Warner Bros.: 100 Years of Storytelling, written by Mark A. Vieira, is the must-own centennial book about the studio’s history.
Vieira dives into the vault to bring readers images that many of us have probably never seen before. The author brings a century of WB history to life in front of our very eyes. TCM host Ben Mankiewicz pens the forward.
Every chapter consists of a few page of text before showing off a decade’s worth of images from films and publicity stills. Vieira notes the Oscar winners and nominees for every year since the very first Oscars. If it were up to me, Phil Lord and Chris Miller would have won for The LEGO Movie but that’s the fault of the Academy for snubbing them. You can make the same argument about Christopher Nolan’s The Dark Knight. Even though Nolan’s film lost, it still won because of the Academy changing the number of nominees. But anyway, there are more pages of photos than text so this book is a really quick read. I finished reading over the course of two weekends and then dived into the new documentary on Max.
To discuss the history of Warner Bros. in this review would be rehashing thoughts written about the recent documentary along with The Brothers Warner (book and documentary). In short, Benjamin Warner wanted a better life for his family and moved from Poland to America. Following a stint in Canada, the family would end up in Ohio. It’s from there that Harry, Abe, Sam, and Jack Warner would enter the entertainment business. They would make their way out to Hollywood and eventually form Warner Bros. in 1923. Harry would work out of the New York office while Jack would run be in charge of production in Hollywood and later, Burbank.
The brothers would continually innovate. If you’re familiar with Hollywood history, Sam Warner put a lot of effort into bring sound to The Jazz Singer. But as we all know, he died before the New York premiere. While his brothers missed the premiere, it would change film history as we know it. That’s just one part of the story. This is the studio that gave us the likes of Humphrey Bogart, James Cagney, Bette Davis, Errol Flynn, Olivia de Havilland, Looney Tunes, and more. It was the studio that got sued, forcing contracts to be no more than seven years. The lawsuits would later lead the Golden Age of Hollywood into New Hollywood and beyond.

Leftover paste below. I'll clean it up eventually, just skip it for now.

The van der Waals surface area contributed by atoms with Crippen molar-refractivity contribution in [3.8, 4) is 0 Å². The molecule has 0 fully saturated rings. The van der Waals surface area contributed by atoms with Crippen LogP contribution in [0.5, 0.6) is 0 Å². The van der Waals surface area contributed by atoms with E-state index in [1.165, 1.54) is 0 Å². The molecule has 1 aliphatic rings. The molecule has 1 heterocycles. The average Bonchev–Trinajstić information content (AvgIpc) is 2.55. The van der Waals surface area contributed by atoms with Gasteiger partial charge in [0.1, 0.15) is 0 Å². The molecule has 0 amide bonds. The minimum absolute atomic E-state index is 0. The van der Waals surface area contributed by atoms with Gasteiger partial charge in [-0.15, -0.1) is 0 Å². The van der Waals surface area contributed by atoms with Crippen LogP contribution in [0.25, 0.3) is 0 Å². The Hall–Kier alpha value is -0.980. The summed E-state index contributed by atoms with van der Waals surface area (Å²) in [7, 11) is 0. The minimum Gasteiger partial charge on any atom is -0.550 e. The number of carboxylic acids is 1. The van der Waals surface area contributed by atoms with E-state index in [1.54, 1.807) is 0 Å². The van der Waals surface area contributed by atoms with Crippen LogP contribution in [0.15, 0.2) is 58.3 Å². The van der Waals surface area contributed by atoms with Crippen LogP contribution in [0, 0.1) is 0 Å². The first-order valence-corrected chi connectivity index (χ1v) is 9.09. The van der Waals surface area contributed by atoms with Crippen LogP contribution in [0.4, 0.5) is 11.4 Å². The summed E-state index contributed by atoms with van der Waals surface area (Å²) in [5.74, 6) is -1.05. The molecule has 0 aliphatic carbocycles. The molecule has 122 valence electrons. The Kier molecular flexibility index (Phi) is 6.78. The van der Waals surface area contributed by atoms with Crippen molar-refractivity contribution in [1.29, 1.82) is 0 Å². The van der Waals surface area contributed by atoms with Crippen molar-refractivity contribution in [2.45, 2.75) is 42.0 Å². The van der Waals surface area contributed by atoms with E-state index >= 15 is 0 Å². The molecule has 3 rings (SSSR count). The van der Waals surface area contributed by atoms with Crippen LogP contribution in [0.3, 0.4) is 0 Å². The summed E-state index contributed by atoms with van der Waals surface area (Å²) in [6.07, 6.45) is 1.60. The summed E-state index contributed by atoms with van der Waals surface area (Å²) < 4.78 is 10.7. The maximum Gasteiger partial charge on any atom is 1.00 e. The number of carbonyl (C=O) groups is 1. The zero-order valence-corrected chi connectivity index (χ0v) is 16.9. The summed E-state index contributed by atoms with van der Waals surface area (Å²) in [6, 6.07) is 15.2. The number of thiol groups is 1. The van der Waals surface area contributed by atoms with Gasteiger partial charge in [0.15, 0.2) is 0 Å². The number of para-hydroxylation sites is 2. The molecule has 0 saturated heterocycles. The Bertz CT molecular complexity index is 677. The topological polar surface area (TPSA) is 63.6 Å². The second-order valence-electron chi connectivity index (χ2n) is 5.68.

Warner Bros., more than any other studio, brought the fight against Nazi Germany to the big screen. No other studio was willing to lose the German market at the time but they didn’t care. The looming war factored into the patriotic shorts and no shortage of films that can fall under the category of “war preparedness.” Harry and Jack didn’t have the best relationship with each other but they were both strong American patriots and knew that the Nazis had to be defeated. Are there any studio heads today that will look at what they did and fight back against fascism on American soil? Other than Bob Iger at Disney…
This book looks back at 100 years of history on soundstages between the studios on Sunset and in Burbank. There have been no shortage of mergers and acquisitions–one of which led to Harry’s stroke and death as well as Abe no longer talking to Jack. Jack might have wanted to be president so badly but it ruined the relationship with his brothers. Anyway, Vieira touches on both business and creative sides in the book but I would say the recent centennial documentary goes a bit more in-depth. What will the next 100 years look like? It’s hard to say.
Mark A. Vieira’s new book, Warner Bros.: 100 Years of Storytelling, is a must-own book and perfect companion reading to the four-part 100 Years of Warner Brothers documentary.
Running Press will release Warner Bros.: 100 Years of Storytelling in bookstores on May 30, 2023.
Please subscribe to Solzy at the Movies on Substack.